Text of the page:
Imagine using a device intended to protect against toxic substances, only to later discover that the product failed in the very purpose for which it was specifically designed. This is precisely what a product liability lawsuit in another state alleges. A worker developed lung cancer because, the complaint claims, the respirator designed to protect him from work-related hazardous materials failed.
While it did not occur in Ohio, the details of the case may sound like one that could occur anywhere. A man filed a civil complaint naming as defendants 3M Co and Mine Safety Appliances Co LLC. The former worker for Caterpillar Inc. alleges — among other counts — product liability, claiming that his employers provided him with faulty respirators on the job to protect against the dangers of inhaling silica dust.
The man was employed by Caterpillar for 30 years, until 1999, during which time he was exposed to the hazardous substance on a continual basis. The respirators made and distributed by the defendants were provided by his employers but allegedly failed to perform properly in their intended purpose, causing the man to develop an occupational lung disease as a result. As a consequence, the man suffered permanent injuries and has acquired a significant amount of medical debt to treat his condition.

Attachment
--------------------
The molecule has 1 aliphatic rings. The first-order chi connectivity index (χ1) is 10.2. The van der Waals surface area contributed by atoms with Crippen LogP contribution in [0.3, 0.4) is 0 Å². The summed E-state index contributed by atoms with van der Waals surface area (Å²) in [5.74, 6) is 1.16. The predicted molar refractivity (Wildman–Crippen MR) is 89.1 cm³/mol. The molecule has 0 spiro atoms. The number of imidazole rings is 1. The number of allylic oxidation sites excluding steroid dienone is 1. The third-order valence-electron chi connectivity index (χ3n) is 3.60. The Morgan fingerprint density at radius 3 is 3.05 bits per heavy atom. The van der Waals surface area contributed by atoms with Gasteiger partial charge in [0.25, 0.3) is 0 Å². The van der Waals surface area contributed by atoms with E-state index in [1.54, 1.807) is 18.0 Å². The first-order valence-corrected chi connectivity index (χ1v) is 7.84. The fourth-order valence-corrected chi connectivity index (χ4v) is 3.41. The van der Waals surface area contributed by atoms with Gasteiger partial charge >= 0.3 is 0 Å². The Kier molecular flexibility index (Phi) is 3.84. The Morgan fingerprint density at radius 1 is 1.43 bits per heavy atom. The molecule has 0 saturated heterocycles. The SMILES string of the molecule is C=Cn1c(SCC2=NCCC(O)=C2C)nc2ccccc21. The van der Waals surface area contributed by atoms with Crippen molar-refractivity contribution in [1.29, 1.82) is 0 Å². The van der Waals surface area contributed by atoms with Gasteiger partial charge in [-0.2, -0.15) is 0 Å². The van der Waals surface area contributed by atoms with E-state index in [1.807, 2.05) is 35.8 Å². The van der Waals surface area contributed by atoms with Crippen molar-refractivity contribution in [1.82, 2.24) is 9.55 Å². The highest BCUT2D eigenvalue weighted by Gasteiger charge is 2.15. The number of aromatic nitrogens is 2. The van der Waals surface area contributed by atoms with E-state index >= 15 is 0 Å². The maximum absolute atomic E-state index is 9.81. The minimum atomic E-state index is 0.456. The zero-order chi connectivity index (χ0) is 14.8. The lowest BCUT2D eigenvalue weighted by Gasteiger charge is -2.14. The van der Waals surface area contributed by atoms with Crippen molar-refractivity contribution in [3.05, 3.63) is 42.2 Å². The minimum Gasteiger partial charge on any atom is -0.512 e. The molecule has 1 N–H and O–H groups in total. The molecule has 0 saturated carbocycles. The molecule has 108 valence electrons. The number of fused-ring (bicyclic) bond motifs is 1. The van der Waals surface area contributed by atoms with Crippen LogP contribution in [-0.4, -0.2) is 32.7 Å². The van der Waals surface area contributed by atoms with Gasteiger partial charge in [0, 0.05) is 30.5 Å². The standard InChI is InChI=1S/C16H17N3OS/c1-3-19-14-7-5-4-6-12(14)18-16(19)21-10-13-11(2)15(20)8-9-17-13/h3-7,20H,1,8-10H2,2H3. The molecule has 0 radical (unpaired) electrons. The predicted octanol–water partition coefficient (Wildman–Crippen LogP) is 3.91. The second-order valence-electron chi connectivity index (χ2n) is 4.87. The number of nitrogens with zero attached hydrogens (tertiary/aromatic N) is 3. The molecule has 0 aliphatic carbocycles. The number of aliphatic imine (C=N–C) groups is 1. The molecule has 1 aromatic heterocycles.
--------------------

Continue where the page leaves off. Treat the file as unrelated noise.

The man’s wife is also a plaintiff in the case, as she claims that she lost her husband’s support as a result of the defendants’ defective product. The case alleges responsibility on the part of the defendants because their product’s defective condition made it dangerous for use. Unfortunately, residents of Ohio could all too easily find themselves in situations of a similar nature, injured by toxic or hazardous materials due to a faulty safety device; anyone who has suffered personally or whose loved ones were injured in comparable circumstances has the right to seek the counsel of an experienced product liability attorney and explore legal options for just compensation.
Source: madisonrecord.com, “Man alleges 3M Co., Mine Safety Appliances Co. respirators failed to protect him from silica dust“, Noddy A. Fernandez, Nov. 7, 2017